Irish Writers who have won the Man Booker Prize for Fiction
Resources / 09/12/2019

The Booker Prize for Fiction is awarded each year for the best original novel written in English. Until recently, the prize was limited to only writers publishing in the United Kingdom. The prize is of great significance for writers, publishers, and readers. This is a much sought-after mark of distinction.  1973 – James Gordon Farrell – ‘The Siege of Krishnapur‘  1978 – Jean Iris Murdoch – ‘The Sea, the Sea’  1993 – Roddy Doyle – ‘Paddy Clarke Ha Ha Ha‘  2005 – John Banville – ‘The Sea’  

Irish Writers who have won the Nobel Prize
Resources / 05/11/2019

The Nobel Prize in Literature is one of the most esteemed awards a writer can receive. Ireland is home to several notable winners of this cherished and coveted prize.  1923 – William Butler Yeats  1925 – George Bernard Shaw  1969 – Samuel Beckett  1995 – Seamus Heaney

Writers from Different Regions of Ireland
Resources / 08/10/2019

Writers from Ulster  Antrim: Sam Millar, William Hamilton Drummond, Alexander Irvine, Sam Burnside, Paula Clamp, Gréagóir Ó Dúill  Armagh: William Drennan, Louis MacNeice, Derek Mahon, Paul Muldoon, Medbh McGuckian, Brian Keenan, Ray Givans, Jarlath Gregory  Cavan: Cathair Mac Cabe, Thomas Sheridan, Henry Brooke, Philip Connell, Mary-Anne Madden Sadlier, Agnes O’Farrelly, Shane Connaughton  Derry: Seamus Heaney, James Simmons, Joyce Cary, George Farquhar, Antonia Logue  Donegal: William Allingham, Patrick MacGill, Frank McGuinness, Brian Friel, Francis Harvey, Patrick McGill, Charles McGlinchy, Peadar O’Donnell, Cathal Ó Searcaigh  Down: Martin Waddell, Maurice Hayes, MJ Murphy  Fermanagh: Frank Ormsby, Shane Connaughton, Carlo Gébler, John Kelly, Eugene McCabe, Blánaid McKinney, Nigel McLoughlin, Mary Montague  Monaghan: Patrick Kavanagh, Patrick McCabe  Tyrone: William Carleton, Brian Friel, Benedict Kiely, John Montague    Writers from Connaught  Galway: Augusta Gregory, Liam O’Flaherty, Desmond Hogan, John Arden, Nora Barnacle, Ken Bruen, Eilís Dillon, Frank Harris, Rita Ann Higgins, Fred Johnston, Walter Macken, Edward Martin, MJ Molloy, Tom Murphy, Padraic O’Conaire, Máirtín Ó Díreáin, Brendan O’hEithir, Mary O’Malley, Joe Steve O’Neachtain  Leitrim: Brian Leyden, Vincent Woods  Mayo: George Moore, John F Deane, John Healy, Mike McCormack, Michael Mullen, Pat O’Brien  Roscommon: Douglas Hyde, Percy French, John Waters, Patrick Chapman  Sligo: William Butler Yeats, Leland Bardwell, Dermot Healy, Neil Jordan, Joe McGowan, Eoin McNamara     Writers from Leinster  Carlow: William Francis Maher MacNevin, Michael Farrell, Deirdre Brennan, Pádraig Ó Snodaigh  Dublin: Jonathan Swift, Samuel Beckett, James Joyce Brendan Behan, George Bernard Shaw, Oscar Wilde, James Clarence Mangan, Roddy Doyle, Flann O’Brien, John McGahern, Sean O’Casey, Richard Brinsley Sheridan, Katharine…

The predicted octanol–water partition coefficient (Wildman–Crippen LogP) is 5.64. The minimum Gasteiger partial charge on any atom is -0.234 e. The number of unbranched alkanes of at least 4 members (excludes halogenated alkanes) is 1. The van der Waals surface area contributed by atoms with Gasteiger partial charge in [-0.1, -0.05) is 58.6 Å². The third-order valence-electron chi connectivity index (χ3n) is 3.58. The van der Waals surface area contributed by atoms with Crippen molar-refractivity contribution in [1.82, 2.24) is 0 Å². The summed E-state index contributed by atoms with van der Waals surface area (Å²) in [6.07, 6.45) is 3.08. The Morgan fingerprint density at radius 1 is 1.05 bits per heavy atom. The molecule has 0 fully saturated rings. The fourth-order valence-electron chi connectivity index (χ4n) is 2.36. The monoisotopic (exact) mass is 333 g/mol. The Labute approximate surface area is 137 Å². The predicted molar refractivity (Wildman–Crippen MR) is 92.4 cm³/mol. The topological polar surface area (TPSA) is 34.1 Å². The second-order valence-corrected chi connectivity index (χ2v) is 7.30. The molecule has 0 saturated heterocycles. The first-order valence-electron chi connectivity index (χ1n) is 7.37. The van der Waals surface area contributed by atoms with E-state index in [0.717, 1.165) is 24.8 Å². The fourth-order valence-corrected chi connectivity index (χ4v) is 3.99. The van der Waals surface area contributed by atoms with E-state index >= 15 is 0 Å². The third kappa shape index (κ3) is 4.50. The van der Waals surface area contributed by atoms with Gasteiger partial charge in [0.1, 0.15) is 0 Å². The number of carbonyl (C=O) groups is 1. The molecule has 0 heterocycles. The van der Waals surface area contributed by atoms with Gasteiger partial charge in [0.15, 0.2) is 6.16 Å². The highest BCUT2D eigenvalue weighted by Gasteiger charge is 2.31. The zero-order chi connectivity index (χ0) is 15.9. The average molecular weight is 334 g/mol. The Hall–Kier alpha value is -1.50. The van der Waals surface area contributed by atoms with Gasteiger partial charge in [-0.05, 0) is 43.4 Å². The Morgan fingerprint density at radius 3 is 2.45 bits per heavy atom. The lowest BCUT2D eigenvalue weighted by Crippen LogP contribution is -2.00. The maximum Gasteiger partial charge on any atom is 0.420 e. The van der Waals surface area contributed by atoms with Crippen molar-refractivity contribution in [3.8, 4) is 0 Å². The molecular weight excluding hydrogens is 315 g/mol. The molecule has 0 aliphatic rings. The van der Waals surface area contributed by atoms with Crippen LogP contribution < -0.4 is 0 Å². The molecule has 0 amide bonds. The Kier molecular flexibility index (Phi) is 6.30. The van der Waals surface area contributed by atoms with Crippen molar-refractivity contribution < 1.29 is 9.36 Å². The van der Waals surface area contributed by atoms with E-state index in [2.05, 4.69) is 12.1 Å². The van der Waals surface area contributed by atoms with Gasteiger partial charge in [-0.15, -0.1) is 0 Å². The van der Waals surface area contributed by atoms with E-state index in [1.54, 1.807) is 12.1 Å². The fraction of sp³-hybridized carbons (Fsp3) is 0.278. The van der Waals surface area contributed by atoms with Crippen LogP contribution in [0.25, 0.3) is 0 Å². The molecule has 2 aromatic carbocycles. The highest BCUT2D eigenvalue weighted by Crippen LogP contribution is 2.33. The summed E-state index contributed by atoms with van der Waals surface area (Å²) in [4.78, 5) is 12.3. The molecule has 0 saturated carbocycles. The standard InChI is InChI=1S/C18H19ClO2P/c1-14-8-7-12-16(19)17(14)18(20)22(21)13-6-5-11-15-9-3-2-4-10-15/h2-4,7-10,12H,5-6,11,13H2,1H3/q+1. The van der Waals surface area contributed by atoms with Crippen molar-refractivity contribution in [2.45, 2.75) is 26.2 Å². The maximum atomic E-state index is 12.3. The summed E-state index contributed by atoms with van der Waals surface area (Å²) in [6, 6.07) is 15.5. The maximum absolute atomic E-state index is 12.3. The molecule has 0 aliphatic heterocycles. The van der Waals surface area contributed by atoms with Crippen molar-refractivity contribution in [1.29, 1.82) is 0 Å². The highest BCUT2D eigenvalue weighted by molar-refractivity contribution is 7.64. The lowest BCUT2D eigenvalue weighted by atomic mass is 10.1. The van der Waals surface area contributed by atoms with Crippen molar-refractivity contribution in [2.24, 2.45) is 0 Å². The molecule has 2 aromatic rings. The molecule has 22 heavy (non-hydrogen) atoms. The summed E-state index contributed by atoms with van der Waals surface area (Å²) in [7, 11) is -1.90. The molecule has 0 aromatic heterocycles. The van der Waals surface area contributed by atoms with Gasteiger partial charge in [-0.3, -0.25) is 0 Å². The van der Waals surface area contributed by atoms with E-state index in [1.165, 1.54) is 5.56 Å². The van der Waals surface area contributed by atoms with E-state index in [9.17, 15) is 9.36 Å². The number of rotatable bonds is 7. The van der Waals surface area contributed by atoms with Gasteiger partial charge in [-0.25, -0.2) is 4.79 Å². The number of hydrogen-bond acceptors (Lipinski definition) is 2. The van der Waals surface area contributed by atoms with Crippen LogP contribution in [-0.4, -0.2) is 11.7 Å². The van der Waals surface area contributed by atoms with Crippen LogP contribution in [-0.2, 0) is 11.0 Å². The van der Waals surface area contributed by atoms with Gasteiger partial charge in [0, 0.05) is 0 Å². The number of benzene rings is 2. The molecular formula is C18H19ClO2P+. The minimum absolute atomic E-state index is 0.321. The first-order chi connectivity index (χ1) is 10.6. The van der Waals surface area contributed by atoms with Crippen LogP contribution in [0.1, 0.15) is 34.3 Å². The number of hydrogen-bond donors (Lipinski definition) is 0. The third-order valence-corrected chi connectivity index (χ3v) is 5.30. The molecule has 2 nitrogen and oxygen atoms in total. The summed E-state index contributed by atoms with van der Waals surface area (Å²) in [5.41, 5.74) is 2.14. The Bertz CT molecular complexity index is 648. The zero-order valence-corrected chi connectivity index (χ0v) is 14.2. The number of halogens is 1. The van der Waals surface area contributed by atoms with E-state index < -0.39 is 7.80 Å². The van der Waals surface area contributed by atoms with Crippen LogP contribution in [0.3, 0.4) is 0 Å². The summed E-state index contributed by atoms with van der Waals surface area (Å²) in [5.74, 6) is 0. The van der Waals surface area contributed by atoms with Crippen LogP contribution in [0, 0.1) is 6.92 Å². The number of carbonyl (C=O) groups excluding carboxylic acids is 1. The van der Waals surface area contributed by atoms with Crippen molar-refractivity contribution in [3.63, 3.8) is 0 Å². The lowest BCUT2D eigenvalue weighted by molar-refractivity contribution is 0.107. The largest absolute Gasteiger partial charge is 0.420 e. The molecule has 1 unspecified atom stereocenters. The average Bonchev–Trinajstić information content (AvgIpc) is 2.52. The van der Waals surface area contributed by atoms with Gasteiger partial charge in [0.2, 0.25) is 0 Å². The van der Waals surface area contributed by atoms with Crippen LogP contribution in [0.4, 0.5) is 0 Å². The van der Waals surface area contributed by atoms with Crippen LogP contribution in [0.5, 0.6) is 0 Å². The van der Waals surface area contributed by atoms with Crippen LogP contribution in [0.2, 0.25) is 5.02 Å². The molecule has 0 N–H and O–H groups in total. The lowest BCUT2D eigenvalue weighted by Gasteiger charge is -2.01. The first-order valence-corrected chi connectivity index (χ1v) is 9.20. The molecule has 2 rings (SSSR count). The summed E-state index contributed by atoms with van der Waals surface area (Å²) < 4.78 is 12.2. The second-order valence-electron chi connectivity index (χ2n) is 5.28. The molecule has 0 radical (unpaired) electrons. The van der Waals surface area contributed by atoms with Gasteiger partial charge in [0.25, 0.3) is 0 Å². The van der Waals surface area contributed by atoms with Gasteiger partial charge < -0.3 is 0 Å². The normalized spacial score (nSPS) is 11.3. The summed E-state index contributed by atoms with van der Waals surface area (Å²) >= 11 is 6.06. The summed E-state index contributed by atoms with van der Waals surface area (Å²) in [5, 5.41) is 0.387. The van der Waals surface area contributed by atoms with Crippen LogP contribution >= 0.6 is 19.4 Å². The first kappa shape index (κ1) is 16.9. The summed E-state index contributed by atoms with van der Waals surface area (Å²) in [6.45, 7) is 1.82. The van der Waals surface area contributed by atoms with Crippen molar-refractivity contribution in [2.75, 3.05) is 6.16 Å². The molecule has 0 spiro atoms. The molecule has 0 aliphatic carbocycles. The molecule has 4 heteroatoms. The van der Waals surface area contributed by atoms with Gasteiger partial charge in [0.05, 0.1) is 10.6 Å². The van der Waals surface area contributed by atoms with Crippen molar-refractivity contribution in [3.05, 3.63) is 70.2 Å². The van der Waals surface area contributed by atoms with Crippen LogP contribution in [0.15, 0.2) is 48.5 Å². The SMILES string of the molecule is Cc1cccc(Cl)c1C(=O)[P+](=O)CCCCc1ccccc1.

Irish Literature Terms
Resources / 24/09/2019

Absurdism is a philosophy, usually translated into different art forms, that holds that any attempt to understand the universe will fail.   Aestheticism: Art for art’s sake, rather than for any exterior motive, such as utilitarianism.   Allegory: A work that has a literal meaning and a subtext that is symbolic, used particularly as a way of commenting about political or moral ideas or people.   Allusion: Reference to something else, such as another work of literature.   Antagonist: The protagonist’s or hero’s principal enemy.   Anthropomorphism: Giving human-like thinking and talking abilities to non-humans.   Bathos: Going beyond pathos so that the result is ludicrous.   Burlesque: Using a manner which jars with the matter in a work to satirize a subject or literature. It can come in a variety of styles – parody, mock epic, travesty.   Canon of literature: The essential list of authors in a particular culture, such as English, that critics, teachers and scholars recognize as major and whose works have been deemed classics. The term stems from the Greek word ‘kanon‘ – measuring rod – and it was applied to the books that religious leaders deemed to be genuine in the Hebrew Bible and New Testament.   Celtic Revival: Irish literature’s very productive period from the late 19th century to the 1939…

Get a Higher Education in Irish Literature from a University in Ireland
Resources / 10/09/2019

Ireland is home to several world-class universities, many of which specialize in literature and literary history. Below is a list of popular high education providers.  Trinity College Dublin School of Drama, The Samuel Beckett Centre,  Trinity College, Dublin 2, Ireland  Ph: +353 1 608 1239 Fax: +353 1 679 3488  E-mail:  School of Irish & Celtic Languages  Professor Damian McManus Room 4059 (Arts Building), telephone (+353 1) 608 1105,  e-mail  School of English Room 4013/4015 Arts Building Trinity College Dublin Dublin 2 Ireland Tel: +353 1 608 1111 Fax: +353 1 671 7114   University College Dublin (UCD) UCD School of Irish, Celtic Studies, Irish Folklore & Linguistics Professor Séamas ó’Catháin  Head of School  UCD School of Irish, Celtic Studies, Irish Folklore and Linguistics  UCD School of Languages, Literatures & Film Ms Clíona de Bhaldraithe Marsh Head of School   University College Cork Arts, Celtic Studies and Social Sciences 3rd Floor, Block B, O’Rahilly Building, UCC T 353 (0)21 490 2773/2361 F 353 (0)21 490 3364  Maynooth Old & Middle Irish Arts Building, North Campus. Phone: 7083666  Department of English Co Kildare,  Ireland  Tel: +353-1-708 3667  Fax: +353-1-708 6418  Email:    Queen’s University Belfast School of Languages,  email:  Literatures and Performing Arts  Queen’s University  Belfast BT7 1NN …